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Today was another in a long series of hectic days, so when I got a chance to take a break around 3:20 p.m., I took it. I followed my usual pattern (lock self in office, goof off on Internet) for about forty minutes, and I felt better.
But that’s not what I’m writing about today. What I’m writing about is that when I came out of the office to start working on dinner, I found my wife and kids watching Star Wars.
In the interest of full disclosure: I was never a big Star Wars fan. I had a bunch of the action figures when I was a kid, but I mostly used them to make up my own stories (kind of like how I write fanfic now). I saw the movies, but largely because my mom (who was a fan) dragged me along with her so she wouldn’t have to go alone. I still haven’t seen Attack of the Clones or Revenge of the Sith or even George Lucas in Love, and the only reason I own VHS copies of the original trilogy is that I inherited them when Mom died. I didn’t hate them or anything — they were fun little space Westerns — but not a big deal for me. Today was probably the first time I’ve seen more than a short clip of Episode IV in over a decade.
And I was shocked by it. I was shocked by … heck, I’m no diplomat, might as well just say it … by how cheap it looked!
I kid you not — it just struck me as so unrealistic on so many levels. The stages looked like stages. The special effects weren’t all that special; you could almost see the wires. You couldn’t possibly convince me that a technologically advanced army would dress their soldiers in uniforms like what the Stormtroopers and Imperial Guard wear. The actors’ blocking was, to put it nicely, clunky — even Harrison Ford’s, which really seems weird in retrospect. For the first time, I could get an idea of why Sir Alec Guinness hated talking about being in the film, even though it made him millions (since his contract gave him a percentage of the gross). Honestly, it looked like a Doctor Who episode — I was waiting for Tom Baker and his thirty-foot scarf to walk on-screen and save the day.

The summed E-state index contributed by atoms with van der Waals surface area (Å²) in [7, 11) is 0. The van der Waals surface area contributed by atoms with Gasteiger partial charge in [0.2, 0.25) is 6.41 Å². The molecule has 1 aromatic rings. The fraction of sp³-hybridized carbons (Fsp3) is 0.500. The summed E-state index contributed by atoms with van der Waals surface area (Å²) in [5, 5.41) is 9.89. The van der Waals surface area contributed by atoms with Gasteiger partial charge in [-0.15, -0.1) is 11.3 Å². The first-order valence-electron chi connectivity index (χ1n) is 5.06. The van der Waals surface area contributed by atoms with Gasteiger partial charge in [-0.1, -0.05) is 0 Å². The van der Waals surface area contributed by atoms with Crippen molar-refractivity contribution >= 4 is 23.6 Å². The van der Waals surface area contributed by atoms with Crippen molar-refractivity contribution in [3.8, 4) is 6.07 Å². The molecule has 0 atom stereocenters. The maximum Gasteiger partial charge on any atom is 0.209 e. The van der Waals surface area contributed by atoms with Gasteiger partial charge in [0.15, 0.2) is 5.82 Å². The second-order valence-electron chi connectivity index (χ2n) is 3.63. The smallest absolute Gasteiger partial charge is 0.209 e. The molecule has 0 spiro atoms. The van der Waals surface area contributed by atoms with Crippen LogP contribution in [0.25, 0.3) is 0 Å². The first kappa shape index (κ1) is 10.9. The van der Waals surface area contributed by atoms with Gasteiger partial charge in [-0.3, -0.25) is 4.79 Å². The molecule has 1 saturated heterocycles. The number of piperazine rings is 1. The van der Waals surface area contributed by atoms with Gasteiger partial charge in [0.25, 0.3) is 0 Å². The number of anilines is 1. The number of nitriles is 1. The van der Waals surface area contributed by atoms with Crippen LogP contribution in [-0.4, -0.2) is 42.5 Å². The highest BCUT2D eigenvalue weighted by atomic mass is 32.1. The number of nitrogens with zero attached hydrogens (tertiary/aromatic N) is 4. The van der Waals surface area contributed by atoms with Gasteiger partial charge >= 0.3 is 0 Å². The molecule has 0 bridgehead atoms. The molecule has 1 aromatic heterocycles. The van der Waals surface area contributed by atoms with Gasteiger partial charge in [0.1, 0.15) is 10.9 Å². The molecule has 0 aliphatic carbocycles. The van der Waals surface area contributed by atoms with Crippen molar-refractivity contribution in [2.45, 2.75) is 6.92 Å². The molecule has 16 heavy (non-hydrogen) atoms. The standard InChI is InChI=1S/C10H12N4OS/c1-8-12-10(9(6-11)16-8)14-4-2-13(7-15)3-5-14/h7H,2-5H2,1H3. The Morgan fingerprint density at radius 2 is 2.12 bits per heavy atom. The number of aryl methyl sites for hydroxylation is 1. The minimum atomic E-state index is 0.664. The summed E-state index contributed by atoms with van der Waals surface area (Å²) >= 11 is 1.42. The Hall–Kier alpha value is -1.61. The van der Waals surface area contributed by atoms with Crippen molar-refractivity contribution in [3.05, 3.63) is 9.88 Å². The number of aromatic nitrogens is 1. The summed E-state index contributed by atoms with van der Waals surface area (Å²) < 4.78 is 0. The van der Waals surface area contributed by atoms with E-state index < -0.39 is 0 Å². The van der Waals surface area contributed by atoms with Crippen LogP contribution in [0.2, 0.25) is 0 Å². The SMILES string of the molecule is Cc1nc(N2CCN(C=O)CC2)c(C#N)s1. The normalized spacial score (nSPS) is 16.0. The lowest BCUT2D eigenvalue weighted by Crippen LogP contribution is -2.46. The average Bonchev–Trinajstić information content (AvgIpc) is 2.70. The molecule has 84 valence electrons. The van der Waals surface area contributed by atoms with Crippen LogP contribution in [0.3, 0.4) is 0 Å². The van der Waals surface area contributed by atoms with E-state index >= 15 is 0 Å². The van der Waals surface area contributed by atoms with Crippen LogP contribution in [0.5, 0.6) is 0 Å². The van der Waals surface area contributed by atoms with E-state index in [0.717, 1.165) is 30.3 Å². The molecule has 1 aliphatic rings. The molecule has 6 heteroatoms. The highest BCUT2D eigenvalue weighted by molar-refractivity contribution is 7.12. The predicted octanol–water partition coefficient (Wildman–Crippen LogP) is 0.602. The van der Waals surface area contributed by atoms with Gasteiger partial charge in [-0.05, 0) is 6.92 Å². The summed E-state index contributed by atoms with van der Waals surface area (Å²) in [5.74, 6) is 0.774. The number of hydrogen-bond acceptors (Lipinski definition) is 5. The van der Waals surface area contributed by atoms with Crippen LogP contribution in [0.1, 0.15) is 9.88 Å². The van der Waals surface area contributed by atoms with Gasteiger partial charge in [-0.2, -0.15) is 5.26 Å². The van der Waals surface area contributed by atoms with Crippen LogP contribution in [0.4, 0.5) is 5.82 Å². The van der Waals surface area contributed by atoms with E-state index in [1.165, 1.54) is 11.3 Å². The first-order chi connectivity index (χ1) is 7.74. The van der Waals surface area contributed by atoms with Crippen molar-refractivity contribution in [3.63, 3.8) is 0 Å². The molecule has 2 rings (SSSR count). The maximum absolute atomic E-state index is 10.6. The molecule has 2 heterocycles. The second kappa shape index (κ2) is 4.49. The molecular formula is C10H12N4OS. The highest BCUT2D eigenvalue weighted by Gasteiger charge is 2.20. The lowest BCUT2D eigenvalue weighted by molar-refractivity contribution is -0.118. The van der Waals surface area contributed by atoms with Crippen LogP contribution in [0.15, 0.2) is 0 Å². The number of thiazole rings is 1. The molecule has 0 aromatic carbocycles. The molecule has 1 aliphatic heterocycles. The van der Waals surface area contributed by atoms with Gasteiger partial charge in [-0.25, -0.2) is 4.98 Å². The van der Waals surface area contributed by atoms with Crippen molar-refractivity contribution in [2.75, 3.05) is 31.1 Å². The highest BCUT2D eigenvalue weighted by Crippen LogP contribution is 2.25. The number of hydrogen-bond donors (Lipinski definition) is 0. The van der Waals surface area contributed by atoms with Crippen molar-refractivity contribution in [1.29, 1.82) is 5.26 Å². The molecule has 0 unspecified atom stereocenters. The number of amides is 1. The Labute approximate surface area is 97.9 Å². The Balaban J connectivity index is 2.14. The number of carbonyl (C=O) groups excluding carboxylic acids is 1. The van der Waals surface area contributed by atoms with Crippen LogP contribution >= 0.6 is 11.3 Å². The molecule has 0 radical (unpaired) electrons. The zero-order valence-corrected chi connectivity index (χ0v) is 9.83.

And yet, this was the Movie that Changed the World. It was the highest-grossing film in U.S. history (still is, if you adjust for inflation) and worldwide (again adjusting for inflation, it’s still #2 behind only Avatar). It cemented the concept of the blockbuster film, still current in Hollywood. It changed the language (“light saber,” “the Force”). In science fiction, it made space films viable again, ended the era of dystopian story lines (begun with the Dangerous Visions anthology and 2001: A Space Odyssey in the late ’60s) and paved the way for the more optimistic plots of the 1980s, still my favorite era for SF reading. Heck, it forced the folks at Paramount to get off the schneid and revive Star Trek — for that alone, George Lucas should get a medal.
But you pop it in your video player today, and it’s a 33-year-old space opera with cardboard sets and stilted dialogue. What happened?
Well, technology happened. And Star Wars was part of the spur of that technology that now makes it look so dodgy.
You’ve probably heard the story about how the communicator from the original Star Trek series was the inspiration for the Motorola engineers who created the first flip phone. That’s just one example of how fictional tech can drive the development of real tech, but there are plenty — robots, “waldos” and numerous other modern gadgets started out as concepts in SF stories.
With Star Wars, the connection was a little more direct: Lucas wanted special effects for his film that had never been created before, but 20th Century Fox had shut down its effects division, so he had to create one of his own. That later became Industrial Light & Magic, to this day the premier F/X shop in the movie industry, but in 1977 they were just the Special Visual Effects department on Star Wars.